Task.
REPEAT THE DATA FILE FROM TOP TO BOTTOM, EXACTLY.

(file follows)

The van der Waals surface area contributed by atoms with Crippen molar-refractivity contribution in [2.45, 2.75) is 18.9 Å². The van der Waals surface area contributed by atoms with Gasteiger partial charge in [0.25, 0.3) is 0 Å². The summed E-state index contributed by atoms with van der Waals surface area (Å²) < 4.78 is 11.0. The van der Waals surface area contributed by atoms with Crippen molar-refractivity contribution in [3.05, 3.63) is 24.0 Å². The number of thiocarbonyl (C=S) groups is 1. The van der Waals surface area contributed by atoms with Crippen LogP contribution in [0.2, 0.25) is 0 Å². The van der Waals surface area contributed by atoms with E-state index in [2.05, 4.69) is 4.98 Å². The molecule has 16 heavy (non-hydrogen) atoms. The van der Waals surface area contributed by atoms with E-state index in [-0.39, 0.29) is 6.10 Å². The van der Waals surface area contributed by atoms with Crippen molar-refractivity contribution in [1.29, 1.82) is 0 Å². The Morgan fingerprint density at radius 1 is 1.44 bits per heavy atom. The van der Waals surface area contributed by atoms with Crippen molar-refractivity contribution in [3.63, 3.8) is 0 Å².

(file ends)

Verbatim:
The van der Waals surface area contributed by atoms with Crippen molar-refractivity contribution in [2.45, 2.75) is 18.9 Å². The van der Waals surface area contributed by atoms with Gasteiger partial charge in [0.25, 0.3) is 0 Å². The summed E-state index contributed by atoms with van der Waals surface area (Å²) < 4.78 is 11.0. The van der Waals surface area contributed by atoms with Crippen molar-refractivity contribution in [3.05, 3.63) is 24.0 Å². The number of thiocarbonyl (C=S) groups is 1. The van der Waals surface area contributed by atoms with Crippen LogP contribution in [0.2, 0.25) is 0 Å². The van der Waals surface area contributed by atoms with E-state index in [2.05, 4.69) is 4.98 Å². The molecule has 16 heavy (non-hydrogen) atoms. The van der Waals surface area contributed by atoms with E-state index in [-0.39, 0.29) is 6.10 Å². The van der Waals surface area contributed by atoms with Crippen molar-refractivity contribution in [1.29, 1.82) is 0 Å². The Morgan fingerprint density at radius 1 is 1.44 bits per heavy atom. The van der Waals surface area contributed by atoms with Crippen molar-refractivity contribution in [3.63, 3.8) is 0 Å².